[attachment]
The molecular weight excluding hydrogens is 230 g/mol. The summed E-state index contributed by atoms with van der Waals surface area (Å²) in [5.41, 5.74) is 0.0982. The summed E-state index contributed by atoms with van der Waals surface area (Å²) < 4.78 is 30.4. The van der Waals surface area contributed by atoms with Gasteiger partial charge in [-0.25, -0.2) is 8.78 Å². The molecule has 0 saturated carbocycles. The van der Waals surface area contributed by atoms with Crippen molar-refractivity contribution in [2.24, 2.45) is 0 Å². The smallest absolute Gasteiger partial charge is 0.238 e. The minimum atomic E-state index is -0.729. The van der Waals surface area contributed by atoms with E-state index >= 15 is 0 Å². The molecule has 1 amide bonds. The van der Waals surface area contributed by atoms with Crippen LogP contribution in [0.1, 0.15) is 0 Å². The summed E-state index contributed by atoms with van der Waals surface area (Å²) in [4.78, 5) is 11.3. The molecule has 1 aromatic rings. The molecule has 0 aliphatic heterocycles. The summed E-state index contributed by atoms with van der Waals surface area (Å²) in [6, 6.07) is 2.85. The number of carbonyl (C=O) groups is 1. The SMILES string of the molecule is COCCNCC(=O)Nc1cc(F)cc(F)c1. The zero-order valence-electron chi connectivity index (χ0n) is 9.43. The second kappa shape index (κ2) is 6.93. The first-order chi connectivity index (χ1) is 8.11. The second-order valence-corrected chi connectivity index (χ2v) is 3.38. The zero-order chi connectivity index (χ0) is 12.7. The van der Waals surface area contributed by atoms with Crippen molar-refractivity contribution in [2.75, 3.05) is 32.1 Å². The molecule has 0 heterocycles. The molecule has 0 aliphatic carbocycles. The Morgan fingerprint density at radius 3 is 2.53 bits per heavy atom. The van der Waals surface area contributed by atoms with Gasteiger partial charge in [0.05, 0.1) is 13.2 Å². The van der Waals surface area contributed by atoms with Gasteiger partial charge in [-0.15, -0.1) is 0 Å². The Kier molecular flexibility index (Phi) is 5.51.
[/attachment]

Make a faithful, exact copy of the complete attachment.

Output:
The molecular weight excluding hydrogens is 230 g/mol. The summed E-state index contributed by atoms with van der Waals surface area (Å²) in [5.41, 5.74) is 0.0982. The summed E-state index contributed by atoms with van der Waals surface area (Å²) < 4.78 is 30.4. The van der Waals surface area contributed by atoms with Gasteiger partial charge in [-0.25, -0.2) is 8.78 Å². The molecule has 0 saturated carbocycles. The van der Waals surface area contributed by atoms with Crippen molar-refractivity contribution in [2.24, 2.45) is 0 Å². The smallest absolute Gasteiger partial charge is 0.238 e. The minimum atomic E-state index is -0.729. The van der Waals surface area contributed by atoms with E-state index >= 15 is 0 Å². The molecule has 1 amide bonds. The van der Waals surface area contributed by atoms with Crippen LogP contribution in [0.1, 0.15) is 0 Å². The summed E-state index contributed by atoms with van der Waals surface area (Å²) in [4.78, 5) is 11.3. The molecule has 1 aromatic rings. The molecule has 0 aliphatic heterocycles. The summed E-state index contributed by atoms with van der Waals surface area (Å²) in [6, 6.07) is 2.85. The number of carbonyl (C=O) groups is 1. The SMILES string of the molecule is COCCNCC(=O)Nc1cc(F)cc(F)c1. The zero-order valence-electron chi connectivity index (χ0n) is 9.43. The second kappa shape index (κ2) is 6.93. The first-order chi connectivity index (χ1) is 8.11. The second-order valence-corrected chi connectivity index (χ2v) is 3.38. The zero-order chi connectivity index (χ0) is 12.7. The van der Waals surface area contributed by atoms with Crippen molar-refractivity contribution in [2.75, 3.05) is 32.1 Å². The molecule has 0 heterocycles. The molecule has 0 aliphatic carbocycles. The Morgan fingerprint density at radius 3 is 2.53 bits per heavy atom. The van der Waals surface area contributed by atoms with Gasteiger partial charge in [0.05, 0.1) is 13.2 Å². The van der Waals surface area contributed by atoms with Gasteiger partial charge in [-0.15, -0.1) is 0 Å². The Kier molecular flexibility index (Phi) is 5.51.